Athllon Drive Duplication: not for cyclists

Tuggeranong Parkway. Flickr, Molonglo Catchment Group, (CC BY-NC 2.0)

The Athllon Drive Duplication has been welcomed by many in the south who drive to Woden or Civic. For cyclists, however, the project sadly offers little. This is not untypical for road duplications.

“Think THREE” explains that cars, pedestrians and cyclists are different. They have different needs and different characteristics. This is well recognised in Austroads and the ACT Active Travel design standards.

A transport network designed for pedestrians looks different to that designed for cyclists, and the network for cars looks different again. Where the networks cross you get conflict points. The Austroads design standards are mostly about how to deal with these conflict points. Special measures are required to keep everybody safe, particularly vulnerable road users.

All improvements to the existing infrastructure in Canberra are limited by the amount of money the ACT Government is going to invest. In project management, the capital budget restricts the scope of the project. We would like lots of nice features for bikes but the reality is the limited budget means that priorities need to be set and things at the bottom of the list will be dropped.

Athllon Drive Corridor upgrade but cycling is not mentioned - Athllon Drive corridor through several upgrades which include duplicating sections. Source: ACT Government
Athllon Drive Corridor upgrade but cycling is not mentioned – Athllon Drive corridor through several upgrades which include duplicating sections. Source: ACT Government

Athllon Drive Duplication

The Athllon Drive Duplication is a classic example of this. It is a project target at improving road transport between Tuggeranong and Woden for cars – not bikes or pedestrians.

The project has two sections, one in the Woden Valley and the other in the Tuggeranong Valley.

North section, Woden Valley

This section is rather short (only 600 m) and has been planned for a long time. On-road cycle lanes will be renewed in both directions. The off-road shared bike paths will not be improved. Pedestrians will get a path to the bus stop.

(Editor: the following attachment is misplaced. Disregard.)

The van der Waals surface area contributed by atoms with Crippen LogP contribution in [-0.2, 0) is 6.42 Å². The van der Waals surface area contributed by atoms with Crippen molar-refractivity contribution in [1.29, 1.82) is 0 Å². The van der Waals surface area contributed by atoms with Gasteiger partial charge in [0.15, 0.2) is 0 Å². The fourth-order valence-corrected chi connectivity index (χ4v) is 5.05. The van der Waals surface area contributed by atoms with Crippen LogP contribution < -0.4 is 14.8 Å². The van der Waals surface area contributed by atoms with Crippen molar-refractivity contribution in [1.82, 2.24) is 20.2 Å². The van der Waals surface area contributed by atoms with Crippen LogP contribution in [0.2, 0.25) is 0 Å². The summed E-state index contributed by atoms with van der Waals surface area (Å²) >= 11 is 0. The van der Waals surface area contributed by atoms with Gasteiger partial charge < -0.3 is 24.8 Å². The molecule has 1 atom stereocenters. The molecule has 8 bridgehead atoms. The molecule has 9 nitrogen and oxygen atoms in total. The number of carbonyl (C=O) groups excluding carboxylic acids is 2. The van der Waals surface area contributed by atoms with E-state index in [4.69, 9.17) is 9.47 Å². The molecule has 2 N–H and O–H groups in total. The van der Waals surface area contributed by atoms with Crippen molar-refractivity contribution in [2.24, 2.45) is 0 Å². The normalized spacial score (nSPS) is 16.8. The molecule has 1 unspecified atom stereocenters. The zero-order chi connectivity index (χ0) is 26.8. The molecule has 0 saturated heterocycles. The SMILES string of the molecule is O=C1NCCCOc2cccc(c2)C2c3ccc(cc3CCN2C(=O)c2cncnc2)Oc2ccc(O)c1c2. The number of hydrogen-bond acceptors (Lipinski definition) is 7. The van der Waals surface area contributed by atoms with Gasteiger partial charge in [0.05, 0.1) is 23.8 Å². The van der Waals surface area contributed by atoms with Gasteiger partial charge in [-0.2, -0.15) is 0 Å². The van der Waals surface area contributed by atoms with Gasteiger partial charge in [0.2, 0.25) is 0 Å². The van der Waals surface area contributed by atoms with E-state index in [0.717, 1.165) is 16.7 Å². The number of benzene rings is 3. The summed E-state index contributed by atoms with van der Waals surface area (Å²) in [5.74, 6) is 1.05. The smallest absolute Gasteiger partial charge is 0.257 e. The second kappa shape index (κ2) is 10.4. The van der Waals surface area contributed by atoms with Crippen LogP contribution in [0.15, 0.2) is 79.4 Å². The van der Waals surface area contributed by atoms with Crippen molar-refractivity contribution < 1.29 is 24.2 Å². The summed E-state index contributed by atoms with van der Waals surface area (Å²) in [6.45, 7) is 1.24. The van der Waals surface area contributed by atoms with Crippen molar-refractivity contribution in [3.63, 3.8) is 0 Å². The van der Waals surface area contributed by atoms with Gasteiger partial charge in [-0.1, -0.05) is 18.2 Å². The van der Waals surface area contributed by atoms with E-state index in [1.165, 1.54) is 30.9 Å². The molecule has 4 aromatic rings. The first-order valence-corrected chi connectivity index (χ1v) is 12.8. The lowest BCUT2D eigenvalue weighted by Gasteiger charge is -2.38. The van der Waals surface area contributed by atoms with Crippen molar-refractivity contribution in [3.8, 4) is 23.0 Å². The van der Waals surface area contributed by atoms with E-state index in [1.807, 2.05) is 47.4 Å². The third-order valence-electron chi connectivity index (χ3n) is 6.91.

Athllon Drive Duplication, Woden Valley, ACT Government
Athllon Drive Duplication, Woden Valley, ACT Government

South section, Tuggeranong Valley

This section is the longest (2.4 km) and the newest. Again on-road cycle lanes will be renewed and the off-road shared bike paths will remain as they are. They are not in the scope of this project.

The most exciting thing about the Athllon Drive Duplication is that finally an underpass will be built under the dangerous Sulwood Drive for pedestrians and cyclists. Canberra.bike considers this as the main benefit of the project for cycling. Considering the overall cost of the project this investment in cycling infrastructure is disappointingly little.

Athllon Drive Duplication, Kambah Wanniassa, ACT Government
Note the underpass under Sulwood Drive (top left). Athllon Drive Duplication, Kambah Wanniassa, ACT Government

Cars come first

Road duplications are all about cars. They are arterial roads where cyclists and pedestrians have no place in the Movement and Place Framework that is part of modern urban planning. Cyclists and pedestrians are vulnerable road users and collisions with a motor vehicle at a speed difference of greater than 30 km/h is most likely fatal. A dual carriageway road in Canberra has a speed limit of typically 80 km/h. Even if the cyclist is riding at 30 km/h, the speed difference is 50 km/h. A cyclist is unlikely to survive this.

Road duplication provides few benefits for cyclists.

Why duplications do not work for cyclists?

  • Dual carriageway road cannot be made safe for cyclists with on-road cycle lanes.
  • With limited funds, road duplications aim for maximum improvements for cars. Pedestrians and cyclists get little consideration.
  • There is considerable opportunity cost. For the same money, the ACT Government could build a dedicated cycleway of 30 times the length. **

** based on the cost of Horse Park Drive duplication ($170 million) and Majura Parkway ($288 million).

On-road bike lane (1.5m) on Gundaroo Drive between Gungahlin Drive and the Barton Highway.
On-road cycle lane (1.5m) on Gundaroo Drive between Gungahlin Drive and the Barton Highway.

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